Progress in gender inclusive finance in the past five years reflects the agility of the network, not only in tackling complex issues amid a time of crisis, but also in forming strategic partnerships for inclusive and sustainable solutions to poverty, especially among women. Collaboration with key stakeholders, including government agencies, development partners and civil society has led to the creation of enabling and supportive environments that accelerate women’s financial inclusion worldwide.

Promoting and recognizing women’s representation in institutional leadership positions is one of the most important components of AFI’s work in gender inclusive finance and one of the ten points highlighted in the DAP. AFI has led by example by amending its Articles of Association at last year’s Annual General Meeting to require at least three women on its nine-member board. With the next round of board nominations, women Heads and Deputy Heads of institutions will be eligible to become part of the Board.

The DAP has also paved the way for the recognition of AFI’s Gender Inclusive Ambassador Institutions and formalization of gender focal points in each AFI working group. Currently, 21 leaders of AFI’s seven working groups include 11 women in chair and co-chair positions.

Over the past five years, AFI has worked hard on having experienced and talented women leaders join the organization. Currently, women make up half of the AFI Management Unit including its Chief Operations Officer and member of the Executive Team. We also now have six heads of business units who are women.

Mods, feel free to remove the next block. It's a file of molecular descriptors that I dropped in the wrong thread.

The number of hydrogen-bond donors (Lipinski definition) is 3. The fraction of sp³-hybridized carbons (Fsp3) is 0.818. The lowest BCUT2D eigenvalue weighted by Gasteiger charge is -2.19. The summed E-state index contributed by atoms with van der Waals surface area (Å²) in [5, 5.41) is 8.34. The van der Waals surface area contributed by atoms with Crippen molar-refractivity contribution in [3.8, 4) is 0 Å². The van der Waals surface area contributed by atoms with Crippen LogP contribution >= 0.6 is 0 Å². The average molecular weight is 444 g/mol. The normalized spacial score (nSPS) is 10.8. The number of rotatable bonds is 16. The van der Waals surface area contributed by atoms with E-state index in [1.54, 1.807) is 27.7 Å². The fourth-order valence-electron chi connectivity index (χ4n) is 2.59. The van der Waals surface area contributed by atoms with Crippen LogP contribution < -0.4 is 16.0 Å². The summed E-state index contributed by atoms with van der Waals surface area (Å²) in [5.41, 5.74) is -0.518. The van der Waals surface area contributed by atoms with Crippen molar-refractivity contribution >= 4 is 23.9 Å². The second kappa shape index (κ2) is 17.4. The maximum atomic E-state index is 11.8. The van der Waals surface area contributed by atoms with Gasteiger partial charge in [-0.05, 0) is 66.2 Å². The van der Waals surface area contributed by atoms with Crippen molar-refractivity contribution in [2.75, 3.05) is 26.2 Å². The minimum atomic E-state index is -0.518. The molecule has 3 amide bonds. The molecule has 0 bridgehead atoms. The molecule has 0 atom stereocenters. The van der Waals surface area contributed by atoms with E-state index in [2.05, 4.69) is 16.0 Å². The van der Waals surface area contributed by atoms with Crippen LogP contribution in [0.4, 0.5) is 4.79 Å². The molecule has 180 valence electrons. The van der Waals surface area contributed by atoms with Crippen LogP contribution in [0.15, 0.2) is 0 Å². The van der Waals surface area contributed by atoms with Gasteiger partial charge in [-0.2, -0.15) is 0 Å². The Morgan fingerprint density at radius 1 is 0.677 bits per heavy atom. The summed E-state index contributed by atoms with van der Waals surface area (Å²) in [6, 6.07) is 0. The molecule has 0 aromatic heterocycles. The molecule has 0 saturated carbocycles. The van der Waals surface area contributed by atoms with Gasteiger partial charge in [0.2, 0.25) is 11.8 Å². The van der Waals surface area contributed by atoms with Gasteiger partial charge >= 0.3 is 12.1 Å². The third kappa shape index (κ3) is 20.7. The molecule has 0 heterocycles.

AFI’s work in gender inclusive finance is part of the global effort to create an equitable future for women through financial inclusion which leads to gender equality. Our work supports a number of targets set out by the Sustainable Development Goals, namely Goal 1: No poverty, Goal 5: Gender equality, Goal 10: Reduced inequality and Goal 17: Partnership for the goals.

AFI’s member institutions have set wheels in motion to bridge the financial inclusion gender gap, regardless of the crisis brought about by the pandemic. We have work to do, and further exclusion is not an option.

 

The Gender Inclusive Finance workstream is financed by the Swedish International Development Cooperation Agency (Sida) and other partners.